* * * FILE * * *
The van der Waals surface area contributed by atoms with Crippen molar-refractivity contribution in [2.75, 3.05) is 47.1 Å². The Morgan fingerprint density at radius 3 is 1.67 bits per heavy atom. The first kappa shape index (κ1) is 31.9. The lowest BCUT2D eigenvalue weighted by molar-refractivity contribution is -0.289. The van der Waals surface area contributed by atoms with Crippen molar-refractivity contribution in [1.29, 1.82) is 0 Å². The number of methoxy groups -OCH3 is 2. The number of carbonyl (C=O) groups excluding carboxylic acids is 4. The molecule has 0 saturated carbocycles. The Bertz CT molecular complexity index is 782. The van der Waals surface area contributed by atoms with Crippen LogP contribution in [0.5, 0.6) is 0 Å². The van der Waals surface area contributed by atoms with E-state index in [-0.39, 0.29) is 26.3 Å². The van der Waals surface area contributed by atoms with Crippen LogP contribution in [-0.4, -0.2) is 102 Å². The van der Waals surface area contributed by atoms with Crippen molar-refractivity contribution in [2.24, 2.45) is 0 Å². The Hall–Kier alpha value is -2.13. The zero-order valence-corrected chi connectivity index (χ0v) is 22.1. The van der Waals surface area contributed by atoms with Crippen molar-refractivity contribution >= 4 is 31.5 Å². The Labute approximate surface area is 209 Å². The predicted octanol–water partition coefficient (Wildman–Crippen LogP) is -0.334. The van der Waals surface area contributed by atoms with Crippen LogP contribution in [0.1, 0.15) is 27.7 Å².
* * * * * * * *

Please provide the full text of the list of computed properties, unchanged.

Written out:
The van der Waals surface area contributed by atoms with Crippen molar-refractivity contribution in [2.75, 3.05) is 47.1 Å². The Morgan fingerprint density at radius 3 is 1.67 bits per heavy atom. The first kappa shape index (κ1) is 31.9. The lowest BCUT2D eigenvalue weighted by molar-refractivity contribution is -0.289. The van der Waals surface area contributed by atoms with Crippen molar-refractivity contribution in [1.29, 1.82) is 0 Å². The number of methoxy groups -OCH3 is 2. The number of carbonyl (C=O) groups excluding carboxylic acids is 4. The molecule has 0 saturated carbocycles. The Bertz CT molecular complexity index is 782. The van der Waals surface area contributed by atoms with Crippen LogP contribution in [0.5, 0.6) is 0 Å². The van der Waals surface area contributed by atoms with E-state index in [-0.39, 0.29) is 26.3 Å². The van der Waals surface area contributed by atoms with Crippen LogP contribution in [-0.4, -0.2) is 102 Å². The van der Waals surface area contributed by atoms with Crippen molar-refractivity contribution in [2.24, 2.45) is 0 Å². The Hall–Kier alpha value is -2.13. The zero-order valence-corrected chi connectivity index (χ0v) is 22.1. The van der Waals surface area contributed by atoms with Crippen molar-refractivity contribution >= 4 is 31.5 Å². The Labute approximate surface area is 209 Å². The predicted octanol–water partition coefficient (Wildman–Crippen LogP) is -0.334. The van der Waals surface area contributed by atoms with Crippen LogP contribution in [0.1, 0.15) is 27.7 Å².